Under Knight’s tightly paced script, strong characterisation and dialogue for the side characters brings vividness to the actors’ voice work. There are no cutaways to these actors. They express their roles so well that we never need anything more than their voices to see them. Tense verbal and psychological conflict is built from Locke’s goal of having to convince each person on the phone he is making the right decision. Each call to the car represents the disbelief Locke has to resolve. The most important call comes from his mistress Bethan (Olivia Colman) in the hospital. She calls him because she is scared and alone. The hospital staff also rings him because of complications like the umbilical cord wrapping around the baby’s neck. He calls his family and his son wonders why he isn’t at home but he can’t bring himself to explain why. When he tells his wife Katrina (Ruth Wilson) about the baby she is so distraught and shocked we fear that she might hurt herself. Comedy is unexpected but welcome in the film. Some big laughs brighten the mood. Each time his boss Gareth (Ben Daniels) angrily calls him, his caller ID on the car screen appears as “bastard” and then he blasts him for walking away from the job. One of the best characters is Locke’s colleague Donal (Sherlock’s Andrew Scott) who Locke trusts to finish the transfer of concrete even though he is unsure of himself and unreliable. There are hilarious exchanges like when Locke is worried Donal is drinking or when he tells him that he has to run down the street to find someone. At its best, the film creates a chaotic rhythm of exchanges and overlapping calls where it becomes exciting to hear Locke juggling calls and personalities and has to convince people of his decisions.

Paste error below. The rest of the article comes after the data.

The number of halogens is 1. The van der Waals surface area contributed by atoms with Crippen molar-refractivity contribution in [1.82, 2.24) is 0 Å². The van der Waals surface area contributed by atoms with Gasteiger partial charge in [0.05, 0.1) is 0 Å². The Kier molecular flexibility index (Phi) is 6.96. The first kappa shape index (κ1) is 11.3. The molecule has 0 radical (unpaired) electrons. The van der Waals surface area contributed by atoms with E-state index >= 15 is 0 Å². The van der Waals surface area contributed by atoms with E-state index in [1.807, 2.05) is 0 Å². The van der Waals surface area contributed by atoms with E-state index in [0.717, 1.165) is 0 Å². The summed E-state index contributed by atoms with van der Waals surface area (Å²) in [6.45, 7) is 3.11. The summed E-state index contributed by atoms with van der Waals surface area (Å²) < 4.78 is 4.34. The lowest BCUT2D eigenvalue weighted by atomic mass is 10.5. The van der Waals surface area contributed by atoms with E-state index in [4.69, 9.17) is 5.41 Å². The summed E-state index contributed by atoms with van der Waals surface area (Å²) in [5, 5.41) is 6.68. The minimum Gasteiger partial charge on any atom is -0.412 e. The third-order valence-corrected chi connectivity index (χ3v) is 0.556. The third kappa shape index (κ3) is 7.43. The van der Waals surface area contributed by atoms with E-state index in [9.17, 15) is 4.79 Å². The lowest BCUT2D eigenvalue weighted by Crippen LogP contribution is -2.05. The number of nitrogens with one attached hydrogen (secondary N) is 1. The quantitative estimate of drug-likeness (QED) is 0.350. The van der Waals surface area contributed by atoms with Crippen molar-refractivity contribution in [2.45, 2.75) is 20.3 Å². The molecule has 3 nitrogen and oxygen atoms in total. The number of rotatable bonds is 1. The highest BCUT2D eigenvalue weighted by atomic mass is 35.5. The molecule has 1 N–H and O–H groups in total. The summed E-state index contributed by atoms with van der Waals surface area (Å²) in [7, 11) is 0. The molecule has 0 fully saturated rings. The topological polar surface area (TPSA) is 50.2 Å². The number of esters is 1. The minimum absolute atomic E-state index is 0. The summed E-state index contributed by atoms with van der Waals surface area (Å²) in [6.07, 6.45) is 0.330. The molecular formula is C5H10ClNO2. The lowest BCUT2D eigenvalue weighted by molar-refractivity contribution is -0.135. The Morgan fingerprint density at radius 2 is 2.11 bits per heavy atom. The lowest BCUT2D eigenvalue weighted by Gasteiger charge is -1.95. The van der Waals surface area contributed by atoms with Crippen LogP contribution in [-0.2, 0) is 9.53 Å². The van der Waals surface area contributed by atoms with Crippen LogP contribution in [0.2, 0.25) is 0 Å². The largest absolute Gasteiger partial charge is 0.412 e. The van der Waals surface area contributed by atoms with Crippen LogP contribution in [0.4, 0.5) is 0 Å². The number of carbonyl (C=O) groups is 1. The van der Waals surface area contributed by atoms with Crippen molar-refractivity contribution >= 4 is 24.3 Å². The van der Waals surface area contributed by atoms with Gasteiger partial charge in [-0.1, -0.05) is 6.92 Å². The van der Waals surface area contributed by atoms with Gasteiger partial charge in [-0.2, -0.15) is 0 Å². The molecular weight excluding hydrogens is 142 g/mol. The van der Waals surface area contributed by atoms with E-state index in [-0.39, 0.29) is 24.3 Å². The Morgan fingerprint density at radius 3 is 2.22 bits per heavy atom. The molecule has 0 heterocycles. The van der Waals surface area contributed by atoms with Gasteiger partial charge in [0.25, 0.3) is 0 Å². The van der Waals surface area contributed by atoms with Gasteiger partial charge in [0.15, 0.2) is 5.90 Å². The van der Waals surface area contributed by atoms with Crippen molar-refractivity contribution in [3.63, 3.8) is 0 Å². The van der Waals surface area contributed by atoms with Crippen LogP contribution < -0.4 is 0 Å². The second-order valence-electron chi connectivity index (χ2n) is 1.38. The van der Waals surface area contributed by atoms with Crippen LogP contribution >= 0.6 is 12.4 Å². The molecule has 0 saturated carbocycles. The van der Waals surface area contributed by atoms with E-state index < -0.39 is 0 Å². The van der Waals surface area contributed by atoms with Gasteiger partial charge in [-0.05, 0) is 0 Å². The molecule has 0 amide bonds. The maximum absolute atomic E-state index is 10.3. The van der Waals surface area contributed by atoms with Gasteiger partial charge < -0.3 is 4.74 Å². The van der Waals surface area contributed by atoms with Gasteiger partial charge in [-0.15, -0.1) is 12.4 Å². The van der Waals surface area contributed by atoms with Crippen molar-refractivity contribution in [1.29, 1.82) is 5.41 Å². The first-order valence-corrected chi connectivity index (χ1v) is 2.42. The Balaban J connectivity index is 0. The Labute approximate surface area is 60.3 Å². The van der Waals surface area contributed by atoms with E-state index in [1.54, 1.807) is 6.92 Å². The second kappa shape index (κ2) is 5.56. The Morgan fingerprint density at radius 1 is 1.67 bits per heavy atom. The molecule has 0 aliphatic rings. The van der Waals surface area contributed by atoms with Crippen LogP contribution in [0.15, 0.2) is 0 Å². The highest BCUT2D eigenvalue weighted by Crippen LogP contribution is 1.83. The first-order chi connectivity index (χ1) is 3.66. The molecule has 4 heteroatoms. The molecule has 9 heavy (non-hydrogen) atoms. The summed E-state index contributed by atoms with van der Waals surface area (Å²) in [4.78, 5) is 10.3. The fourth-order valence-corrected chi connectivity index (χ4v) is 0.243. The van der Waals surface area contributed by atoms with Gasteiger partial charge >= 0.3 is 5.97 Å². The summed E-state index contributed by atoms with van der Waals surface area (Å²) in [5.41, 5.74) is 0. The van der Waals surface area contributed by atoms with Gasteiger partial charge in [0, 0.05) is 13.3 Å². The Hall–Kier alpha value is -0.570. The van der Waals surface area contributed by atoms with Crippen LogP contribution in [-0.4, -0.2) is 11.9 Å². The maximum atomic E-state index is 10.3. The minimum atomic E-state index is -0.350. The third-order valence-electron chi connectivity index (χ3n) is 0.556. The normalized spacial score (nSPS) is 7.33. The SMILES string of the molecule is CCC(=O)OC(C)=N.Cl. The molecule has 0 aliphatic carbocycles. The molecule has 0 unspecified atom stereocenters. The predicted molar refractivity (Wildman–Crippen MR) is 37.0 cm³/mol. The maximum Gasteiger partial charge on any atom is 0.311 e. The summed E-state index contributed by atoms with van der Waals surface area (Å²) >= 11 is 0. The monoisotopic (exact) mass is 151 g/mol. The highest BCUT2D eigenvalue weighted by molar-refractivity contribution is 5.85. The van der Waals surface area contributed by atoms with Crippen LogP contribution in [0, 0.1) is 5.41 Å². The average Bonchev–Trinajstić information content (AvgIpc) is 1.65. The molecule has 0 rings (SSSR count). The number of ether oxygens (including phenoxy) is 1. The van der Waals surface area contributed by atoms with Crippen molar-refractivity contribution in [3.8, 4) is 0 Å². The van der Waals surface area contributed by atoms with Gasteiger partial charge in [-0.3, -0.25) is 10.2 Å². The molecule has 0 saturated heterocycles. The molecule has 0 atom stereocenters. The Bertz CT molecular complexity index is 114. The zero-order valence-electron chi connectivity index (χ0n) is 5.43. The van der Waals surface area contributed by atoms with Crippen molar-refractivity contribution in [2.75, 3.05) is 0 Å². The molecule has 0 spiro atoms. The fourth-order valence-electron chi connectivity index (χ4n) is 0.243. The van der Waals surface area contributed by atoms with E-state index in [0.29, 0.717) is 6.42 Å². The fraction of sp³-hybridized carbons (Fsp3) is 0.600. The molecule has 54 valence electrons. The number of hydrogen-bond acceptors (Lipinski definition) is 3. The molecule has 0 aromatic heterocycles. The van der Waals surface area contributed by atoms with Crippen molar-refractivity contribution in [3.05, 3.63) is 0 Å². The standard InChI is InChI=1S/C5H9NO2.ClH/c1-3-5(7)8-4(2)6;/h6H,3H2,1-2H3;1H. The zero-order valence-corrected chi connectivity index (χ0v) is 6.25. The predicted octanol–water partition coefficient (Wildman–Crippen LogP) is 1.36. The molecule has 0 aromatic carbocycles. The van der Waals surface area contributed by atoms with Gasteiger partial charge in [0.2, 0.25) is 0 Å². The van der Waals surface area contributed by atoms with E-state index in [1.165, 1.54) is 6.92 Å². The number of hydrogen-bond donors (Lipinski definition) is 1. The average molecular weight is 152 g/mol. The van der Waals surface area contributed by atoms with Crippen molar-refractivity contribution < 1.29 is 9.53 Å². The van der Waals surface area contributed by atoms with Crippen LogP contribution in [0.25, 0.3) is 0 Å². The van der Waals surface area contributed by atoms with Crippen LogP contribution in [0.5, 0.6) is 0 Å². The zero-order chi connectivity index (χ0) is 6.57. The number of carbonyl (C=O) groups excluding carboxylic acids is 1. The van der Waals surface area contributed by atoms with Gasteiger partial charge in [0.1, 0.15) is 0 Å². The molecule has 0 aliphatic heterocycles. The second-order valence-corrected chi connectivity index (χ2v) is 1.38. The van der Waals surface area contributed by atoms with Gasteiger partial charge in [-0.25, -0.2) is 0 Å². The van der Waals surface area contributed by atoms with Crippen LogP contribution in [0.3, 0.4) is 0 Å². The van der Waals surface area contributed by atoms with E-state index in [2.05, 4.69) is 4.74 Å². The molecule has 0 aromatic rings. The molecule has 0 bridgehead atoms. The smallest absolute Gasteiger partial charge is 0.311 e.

Despite its seemingly diminutive stature and modest budget, Locke is a film of ideas. It is concerned with life and birth countering destruction as a morally constrained man believes he has no other option but to risk everything he has because he has affected the existence of someone else. The film is about a lack of free-will but the filmmaking itself transcends this idea. Whereas Locke himself is rigid and predetermined, the film is imaginative and daring with its simplicity and its risks pay off with strong execution. It is well-written and professionally constructed and guided by a powerful performance by Hardy, who is starting to become one of the most promising actors of his generation.
Summary: Whereas Locke himself is rigid and predetermined, the film is imaginative and daring with its simplicity and its risks pay off with strong execution.